As a direct access immigration barrister practising in this field for over 17 years I have always proceeded on the basis that, subject to certain well published caveats that where a detained individual is facing detention and a JR claim is lodged then by virtue of Chapter 6t0 of the Enforcement Guidance Instructions that this would have hhe effect of stopping the removal directions being carried out.
However again in a further drastic change the SSHD has amended Chapter 60 in a quiet but dramatic manner. The change is that where the SSHD has set removal directions this has the effect of no longer cancelling the removal even if a JR is lodged unless a JR is lodged along with an injunction, and obviously the injunction is granted, from the UT or High Court.
The immediate answer to this is to lodge a JR immediately that an individual is
detained and prior to the SSHD issuing removal directions. I appreciate that JR is expensive and that it can be hard to get the money together, however without a JR being lodged as soon as they are detained, individuals could find that they are facing removal unless they can secure an injunction.
To secure an injunction can be a difficult and expensive process. It will be necessary to persuade a Judge of either the Upper Tribunal or the High Court that an injunction is required. If they grant the injunction that still does not mean that the individual will be released from detention and there may be a need for a bail application.
If the Judge refuses the injunction and this can happen as the Judge will not have very long to look at the papers then the next stop is the Court of Appeal on paper and then if permitted orally.
As you can imagine all of this is expensive and uncertain and the more refusals that are clocked up on the way the less likely of succeeding.
A further advantage of lodging JR immediately is that the HO guidance excludes the need for a pap. I would always suggest one as in proportion to the cost of the JR it works out well and can lead to the client recovering costs that otherwise might not be recovered. The pap however does not need to give 14 days but only 24 hours or 12 hours to grant release.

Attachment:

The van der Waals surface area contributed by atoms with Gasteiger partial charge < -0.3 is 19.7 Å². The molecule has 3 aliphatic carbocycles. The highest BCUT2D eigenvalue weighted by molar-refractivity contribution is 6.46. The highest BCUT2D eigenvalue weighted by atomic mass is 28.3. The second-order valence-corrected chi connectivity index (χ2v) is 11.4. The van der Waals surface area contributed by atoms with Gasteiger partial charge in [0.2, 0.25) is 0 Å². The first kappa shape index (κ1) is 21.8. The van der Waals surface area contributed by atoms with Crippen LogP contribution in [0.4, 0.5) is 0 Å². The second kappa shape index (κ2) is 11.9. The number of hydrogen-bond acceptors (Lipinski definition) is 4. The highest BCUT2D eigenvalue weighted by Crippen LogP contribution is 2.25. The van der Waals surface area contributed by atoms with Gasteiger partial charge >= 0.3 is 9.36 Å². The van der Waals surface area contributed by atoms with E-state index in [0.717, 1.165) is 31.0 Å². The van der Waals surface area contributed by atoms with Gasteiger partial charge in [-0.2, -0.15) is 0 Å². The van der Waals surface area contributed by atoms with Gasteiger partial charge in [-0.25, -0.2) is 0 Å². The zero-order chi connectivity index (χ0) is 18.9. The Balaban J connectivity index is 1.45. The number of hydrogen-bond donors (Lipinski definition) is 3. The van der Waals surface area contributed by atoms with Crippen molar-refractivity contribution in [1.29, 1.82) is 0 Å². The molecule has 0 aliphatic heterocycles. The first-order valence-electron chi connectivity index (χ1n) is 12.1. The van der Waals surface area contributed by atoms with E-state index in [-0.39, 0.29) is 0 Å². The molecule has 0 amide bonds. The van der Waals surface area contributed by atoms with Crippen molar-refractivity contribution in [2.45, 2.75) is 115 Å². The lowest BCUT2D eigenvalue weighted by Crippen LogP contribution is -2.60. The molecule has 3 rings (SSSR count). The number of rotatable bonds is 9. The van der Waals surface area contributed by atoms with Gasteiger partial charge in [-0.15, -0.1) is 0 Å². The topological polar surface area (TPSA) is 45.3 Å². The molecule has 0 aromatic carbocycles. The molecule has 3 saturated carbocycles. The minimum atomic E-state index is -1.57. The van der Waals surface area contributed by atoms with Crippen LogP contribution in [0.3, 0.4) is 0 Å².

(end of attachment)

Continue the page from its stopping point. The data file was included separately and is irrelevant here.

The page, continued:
This is a massive change and I imagine that a lot of clients will be caught out as a result of this change to Chapter 60 of the Enforcement Instruction Guidance manual and come to me requiring an injunction. This is not fatal as I have secured many injunctions in very difficult circumstances from both the High Court and also the Court of Appeal.
However the best way of avoiding this problem is to get in contact with me or a reputable direct access immigration barrister upon detention and seek to secure release as soon as possible. Imperium Chambers, of which I am the head is highly experienced in both Judicial Review applications and also Injunctions and is waiting for you 24 hours / 7 days a week. We recognise that while the working week and a lot of firms shut at 5 that worry and the fear of detention and removal continues at night and at the weekend.
Please do not feel frightened or worried about calling. We are here for you. It is our mission to ensure that justice is open to all and that those who have a desiring case are represented. We understand that as matters have changed they have become more stacked against the Applicant than ever before.
Paul Turner is an experienced and highly regard direct access immigration barrister who is the head of Imperium Chambers , 32 Beford Row, London, WC1R 4HE, 07432 101 211 or 0207 242 3488 and a member of the chambers of Goldsmith Chambers, the Temple the chambers of Tony Metzer QC and who can be contacted 7 days a week for assistance.